September 28, 2012


Warmonger or idealist: the roots of human conflict (Dan Jones, 9/25/12, New Scientist)

CONSIDER yourself lucky. You are living in the most peaceful era of our species' existence. Today, you are less likely to die at the hands of another person than at any time in human history. So argues Steven Pinker in his monumental history of human violence, The Better Angels of Our Nature. Drawing on a mountain of statistics, Pinker shows that deaths attributable to violent conflicts - from revenge killing and blood feuds to genocides and wars - have been declining for at least the past 6000 years. [...]

We are not the only species that engages in collective aggression. Wolves in one pack will team up to take out members of a rival group. Our closest relatives, chimpanzees, fight neighbouring troops. Indeed, primatologist Richard Wrangham of Harvard University believes we share with chimps an evolved coalitional psychology that fuels collective attacks. But whereas chimp groups fight to take over territory, our aims are far more complex. "Human aggression is unique in that it can involve conflict over ideas, beliefs and symbols of cultural identity," says Michele Gelfand of the University of Maryland in College Park.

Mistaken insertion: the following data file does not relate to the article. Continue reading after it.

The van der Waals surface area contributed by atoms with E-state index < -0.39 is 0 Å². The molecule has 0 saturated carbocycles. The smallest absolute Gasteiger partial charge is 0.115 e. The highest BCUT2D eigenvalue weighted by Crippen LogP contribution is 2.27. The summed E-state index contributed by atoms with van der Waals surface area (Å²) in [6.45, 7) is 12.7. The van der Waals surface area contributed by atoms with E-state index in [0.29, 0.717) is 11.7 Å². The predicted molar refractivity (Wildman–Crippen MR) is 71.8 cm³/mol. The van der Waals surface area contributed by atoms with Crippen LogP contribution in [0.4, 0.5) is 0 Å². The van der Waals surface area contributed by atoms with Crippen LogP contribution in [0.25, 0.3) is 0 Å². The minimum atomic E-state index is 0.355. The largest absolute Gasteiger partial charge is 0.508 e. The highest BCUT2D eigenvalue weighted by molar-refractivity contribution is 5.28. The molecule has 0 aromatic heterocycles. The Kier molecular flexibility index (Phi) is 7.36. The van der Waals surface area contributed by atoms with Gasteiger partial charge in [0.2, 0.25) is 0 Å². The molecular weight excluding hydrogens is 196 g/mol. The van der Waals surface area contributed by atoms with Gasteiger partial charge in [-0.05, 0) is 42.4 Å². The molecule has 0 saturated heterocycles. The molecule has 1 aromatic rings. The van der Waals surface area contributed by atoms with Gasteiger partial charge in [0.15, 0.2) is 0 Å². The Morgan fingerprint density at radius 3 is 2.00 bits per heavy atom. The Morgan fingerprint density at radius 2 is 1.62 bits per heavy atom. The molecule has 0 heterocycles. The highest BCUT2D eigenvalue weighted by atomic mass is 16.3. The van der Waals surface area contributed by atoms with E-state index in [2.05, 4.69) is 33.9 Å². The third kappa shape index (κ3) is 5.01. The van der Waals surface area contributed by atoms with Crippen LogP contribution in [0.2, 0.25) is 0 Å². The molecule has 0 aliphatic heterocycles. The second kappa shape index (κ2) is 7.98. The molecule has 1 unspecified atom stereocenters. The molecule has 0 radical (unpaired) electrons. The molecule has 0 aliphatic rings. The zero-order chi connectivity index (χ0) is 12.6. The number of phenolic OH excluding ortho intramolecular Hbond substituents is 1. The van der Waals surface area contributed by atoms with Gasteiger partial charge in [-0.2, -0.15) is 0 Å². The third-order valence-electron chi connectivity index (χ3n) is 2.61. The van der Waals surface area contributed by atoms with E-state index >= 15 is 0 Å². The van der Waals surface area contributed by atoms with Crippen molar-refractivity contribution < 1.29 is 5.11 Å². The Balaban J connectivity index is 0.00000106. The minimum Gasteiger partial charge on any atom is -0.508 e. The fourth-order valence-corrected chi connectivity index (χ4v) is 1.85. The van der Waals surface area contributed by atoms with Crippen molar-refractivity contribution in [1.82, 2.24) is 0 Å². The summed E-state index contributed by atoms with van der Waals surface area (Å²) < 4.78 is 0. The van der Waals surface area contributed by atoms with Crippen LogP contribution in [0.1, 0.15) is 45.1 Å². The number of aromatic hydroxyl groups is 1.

What's more, conflict seems to be an integral part of our social organisation. "We're one species, yet we bind ourselves into exclusive, conflicting groups," says anthropologist Scott Atran of the Jean Nicod Institute in Paris, France. Group hostility and aggression are horribly easy to induce, as social psychologists have long been aware. More than 40 years ago, the late Henri Tajfel showed how people put into teams according to whether they preferred the paintings of Klee or Kandinsky behaved favourably towards team-mates, while treating members of the other team harshly. Since then, numerous experiments have revealed how the flimsiest badges of cultural identity can create hostility towards outsiders - even the colour of randomly assigned shirts can do it.

Paradoxically, these antagonistic tendencies may be intimately linked with another, much more noble side of human nature: our unparalleled capacity for large-scale cooperation and altruistic self-sacrifice. Few activities draw on these traits like fighting on behalf of our group, with the high risk of injury or death that entails. Samuel Bowles, an economist at the Santa Fe Institute, New Mexico, argues that love for one's own group could easily have co-evolved with hostility towards outsiders, creating an unusual mix of kindness and violence. "It's Mother Theresa meets Rambo," he says.

Consider that America responded to the 9-11 attacks by liberating the "group" that perpetrated it in a series of different nations.  War, at least as the West wages it, often is altruism.

Posted by at September 28, 2012 5:02 AM

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